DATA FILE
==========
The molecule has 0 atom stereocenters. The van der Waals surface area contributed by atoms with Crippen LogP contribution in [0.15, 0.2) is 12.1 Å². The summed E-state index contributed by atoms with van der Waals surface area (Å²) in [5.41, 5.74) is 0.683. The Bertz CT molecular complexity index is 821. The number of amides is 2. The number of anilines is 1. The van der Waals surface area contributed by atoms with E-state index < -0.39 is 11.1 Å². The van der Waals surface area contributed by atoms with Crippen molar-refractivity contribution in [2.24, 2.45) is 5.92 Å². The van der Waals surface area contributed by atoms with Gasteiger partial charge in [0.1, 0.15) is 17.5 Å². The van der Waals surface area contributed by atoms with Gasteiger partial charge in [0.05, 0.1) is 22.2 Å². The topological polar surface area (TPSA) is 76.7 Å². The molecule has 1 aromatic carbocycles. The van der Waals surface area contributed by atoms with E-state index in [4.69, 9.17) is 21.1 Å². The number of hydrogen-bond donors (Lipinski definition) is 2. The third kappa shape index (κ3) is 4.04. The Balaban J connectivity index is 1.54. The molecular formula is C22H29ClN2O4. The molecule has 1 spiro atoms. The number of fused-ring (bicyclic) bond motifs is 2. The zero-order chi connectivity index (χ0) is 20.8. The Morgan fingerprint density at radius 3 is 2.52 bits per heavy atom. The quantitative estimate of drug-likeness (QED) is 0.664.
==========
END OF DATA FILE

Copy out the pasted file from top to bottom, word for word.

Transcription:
The molecule has 0 atom stereocenters. The van der Waals surface area contributed by atoms with Crippen LogP contribution in [0.15, 0.2) is 12.1 Å². The summed E-state index contributed by atoms with van der Waals surface area (Å²) in [5.41, 5.74) is 0.683. The Bertz CT molecular complexity index is 821. The number of amides is 2. The number of anilines is 1. The van der Waals surface area contributed by atoms with E-state index < -0.39 is 11.1 Å². The van der Waals surface area contributed by atoms with Crippen molar-refractivity contribution in [2.24, 2.45) is 5.92 Å². The van der Waals surface area contributed by atoms with Gasteiger partial charge in [0.1, 0.15) is 17.5 Å². The van der Waals surface area contributed by atoms with Gasteiger partial charge in [0.05, 0.1) is 22.2 Å². The topological polar surface area (TPSA) is 76.7 Å². The molecule has 1 aromatic carbocycles. The van der Waals surface area contributed by atoms with E-state index in [4.69, 9.17) is 21.1 Å². The number of hydrogen-bond donors (Lipinski definition) is 2. The third kappa shape index (κ3) is 4.04. The Balaban J connectivity index is 1.54. The molecular formula is C22H29ClN2O4. The molecule has 1 spiro atoms. The number of fused-ring (bicyclic) bond motifs is 2. The zero-order chi connectivity index (χ0) is 20.8. The Morgan fingerprint density at radius 3 is 2.52 bits per heavy atom. The quantitative estimate of drug-likeness (QED) is 0.664.